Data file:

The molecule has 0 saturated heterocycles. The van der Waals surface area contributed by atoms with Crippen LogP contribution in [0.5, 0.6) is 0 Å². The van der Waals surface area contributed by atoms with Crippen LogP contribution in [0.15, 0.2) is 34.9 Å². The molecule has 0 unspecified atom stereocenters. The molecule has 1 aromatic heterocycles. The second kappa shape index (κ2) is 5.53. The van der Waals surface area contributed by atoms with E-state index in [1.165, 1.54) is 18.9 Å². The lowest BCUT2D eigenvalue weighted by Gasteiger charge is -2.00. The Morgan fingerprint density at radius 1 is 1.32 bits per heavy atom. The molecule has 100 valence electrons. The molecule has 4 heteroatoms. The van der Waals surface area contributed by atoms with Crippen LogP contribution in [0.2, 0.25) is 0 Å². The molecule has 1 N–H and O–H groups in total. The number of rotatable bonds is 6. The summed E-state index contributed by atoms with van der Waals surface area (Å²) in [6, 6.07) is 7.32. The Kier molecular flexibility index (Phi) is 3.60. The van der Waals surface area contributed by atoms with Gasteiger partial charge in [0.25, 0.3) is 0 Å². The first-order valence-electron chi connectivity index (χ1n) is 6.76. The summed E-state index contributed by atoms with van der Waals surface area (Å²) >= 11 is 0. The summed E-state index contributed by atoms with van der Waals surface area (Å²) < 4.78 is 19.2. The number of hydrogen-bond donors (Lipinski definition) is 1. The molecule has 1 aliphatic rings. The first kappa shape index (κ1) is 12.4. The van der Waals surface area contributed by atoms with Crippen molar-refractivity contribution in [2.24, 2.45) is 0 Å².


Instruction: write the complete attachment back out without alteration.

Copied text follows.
The molecule has 0 saturated heterocycles. The van der Waals surface area contributed by atoms with Crippen LogP contribution in [0.5, 0.6) is 0 Å². The van der Waals surface area contributed by atoms with Crippen LogP contribution in [0.15, 0.2) is 34.9 Å². The molecule has 0 unspecified atom stereocenters. The molecule has 1 aromatic heterocycles. The second kappa shape index (κ2) is 5.53. The van der Waals surface area contributed by atoms with E-state index in [1.165, 1.54) is 18.9 Å². The lowest BCUT2D eigenvalue weighted by Gasteiger charge is -2.00. The Morgan fingerprint density at radius 1 is 1.32 bits per heavy atom. The molecule has 100 valence electrons. The molecule has 4 heteroatoms. The van der Waals surface area contributed by atoms with Crippen LogP contribution in [0.2, 0.25) is 0 Å². The molecule has 1 N–H and O–H groups in total. The number of rotatable bonds is 6. The summed E-state index contributed by atoms with van der Waals surface area (Å²) in [6, 6.07) is 7.32. The Kier molecular flexibility index (Phi) is 3.60. The van der Waals surface area contributed by atoms with Gasteiger partial charge in [0.25, 0.3) is 0 Å². The first-order valence-electron chi connectivity index (χ1n) is 6.76. The summed E-state index contributed by atoms with van der Waals surface area (Å²) >= 11 is 0. The summed E-state index contributed by atoms with van der Waals surface area (Å²) < 4.78 is 19.2. The number of hydrogen-bond donors (Lipinski definition) is 1. The molecule has 1 aliphatic rings. The first kappa shape index (κ1) is 12.4. The van der Waals surface area contributed by atoms with Crippen molar-refractivity contribution in [2.24, 2.45) is 0 Å².